Review: Fox Transfer Dropper Post

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In Issue #109 of Singletrack Magazine, we put 10 different height-adjustable seatposts through the grinder as part of our Dropper Post Group Test.

This is Fox’s second dropper post in its history. The first, the D.O.S.S. (Drop Off Stupid Stuff) post was fully mechanical, with a ball-bearing mechanism, only three positions and probably the biggest bar lever we’d ever seen. While it worked very well, the limited positions and clunky action didn’t win many fans. Fox has stepped it up for this year though with the Transfer.

In Issue #109 of Singletrack Magazine, we put 10 different height-adjustable seatposts through the grinder as part of our Dropper Post Group Test. ” width=”640″ height=”427″> Replacing the venerable D.O.S.S, the Transfer dropper post from Fox is brand new from the ground up.

It features a cable actuated stealth operation with a neat and tidy assembly. Available in 30.9 and 31.6mm diameters, the Transfer can also be had in 100, 125 or 150mm travel options. Oh, and there is an external, collar actuated version too for those without stealth routing.
The cable nipple is captured at the seatpost end, which leaves the lever end to capture the cable with a grub screw.

fox transfer dropper post issue 109
This is the 1x specific remote, and it is lovely. You do have to buy it separately for £69 though, so factor that into the price of the post. Unless you want to BYO lever.

There are two lever options – an under-bar for those running one-by and a bar top, press-down lever for those with a front shifter. The levers are priced separately, which bumps the price up somewhat. The levers themselves, though, are wonderful. The action is the smoothest of any we have had on test, and as light and frictionless-feeling as can be. Return speed of the post is governed by how far you press the lever and is easy to manage. Push the lever in quickly, and the post returns quickly. Push it in slowly, and the post returns slowly. Brilliant.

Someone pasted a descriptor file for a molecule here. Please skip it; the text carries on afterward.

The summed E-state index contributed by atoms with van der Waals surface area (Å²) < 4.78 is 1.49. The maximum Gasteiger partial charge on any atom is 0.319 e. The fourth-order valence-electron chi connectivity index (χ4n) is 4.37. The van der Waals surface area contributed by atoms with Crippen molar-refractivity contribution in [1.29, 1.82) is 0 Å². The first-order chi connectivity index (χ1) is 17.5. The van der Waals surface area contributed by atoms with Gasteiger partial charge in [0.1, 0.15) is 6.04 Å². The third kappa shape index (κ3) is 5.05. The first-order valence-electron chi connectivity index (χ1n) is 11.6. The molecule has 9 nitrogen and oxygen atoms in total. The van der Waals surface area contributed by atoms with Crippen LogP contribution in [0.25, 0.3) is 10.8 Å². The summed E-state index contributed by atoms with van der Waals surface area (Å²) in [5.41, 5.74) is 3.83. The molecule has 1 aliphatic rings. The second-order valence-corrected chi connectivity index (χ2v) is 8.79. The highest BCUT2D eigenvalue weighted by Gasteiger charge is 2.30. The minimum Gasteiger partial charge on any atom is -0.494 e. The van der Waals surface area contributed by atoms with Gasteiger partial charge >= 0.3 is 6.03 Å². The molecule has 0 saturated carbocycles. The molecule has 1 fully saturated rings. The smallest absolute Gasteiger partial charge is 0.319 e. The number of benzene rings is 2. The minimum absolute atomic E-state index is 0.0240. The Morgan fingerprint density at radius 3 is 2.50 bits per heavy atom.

fox transfer dropper post issue 109
The Transfer post offers infinitely adjustable travel, and you can get 100mm, 125mm and 150mm options.

In use, the 552g Transfer is smooth and light in action. The tiny lever falls under the thumb very well and it encourages regular changes in saddle height – almost as much as shifting. The two-bolt head allows for precise saddle adjustment and the optional Kashima coating adds to that smooth feel. There is a certain amount of wobble/rattle to be felt at the saddle nose from new. This can be adjusted by replacing the brass keys with one of Fox’s precision replacements available in different sizes. To be honest, though, a couple of mm at the saddle nose doesn’t bother me, and is undetectable whilst actually riding.

fox transfer dropper post issue 109
The Kashima finish is lovely, but if you’re not bothered, the all-black Performance Series Transfer will set you back £50 less.


A hugely easy to use seatpost with a really good quality feel. It’s not cheap, and it seems a little cheeky to charge extra for the choice of levers however great the lever, but this is finally a dropper worthy of Fox’s reputation for quality and performance. 12 months on and a full winter of muddy, wet and abusive riding has seen the Transfer remain slippery smooth without any noise or cries for servicing.

Not fussed about Kashima gold? An all-black Performance Series version is available for £50 less.

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Review Info

Brand: Fox Racing Shox
Product: Fox Transfer Dropper Post
From: Mojo Suspension,
Price: Post: £316 (external) - £369 (internal). Remote: £69
Tested: by Chipps Chippendale for 12 months
Chipps Chippendale

Singletrackworld's Editor At Large

With 23 years as Editor of Singletrack World Magazine, Chipps is the longest-running mountain bike magazine editor in the world. He started in the bike trade in 1990 and became a full time mountain bike journalist at the start of 1994. Over the last 30 years as a bike writer and photographer, he has seen mountain bike culture flourish, strengthen and diversify and bike technology go from rigid steel frames to fully suspended carbon fibre (and sometimes back to rigid steel as well.)

More posts from Chipps

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  • Review: Fox Transfer Dropper Post
  • tom.nash
    Full Member

    Couldn’t agree more Chipps; I have had one fitted for 9 months through a Scottish winter, ridden 900km (so how many ups and downs is anyone’s guess) and it is still as dependable and smooth as day one. Yes it’s expensive but, the quality is evident and is the best dropper seat post I have used.

    Free Member

    Ha imagine not getting it in Kashmina gold!

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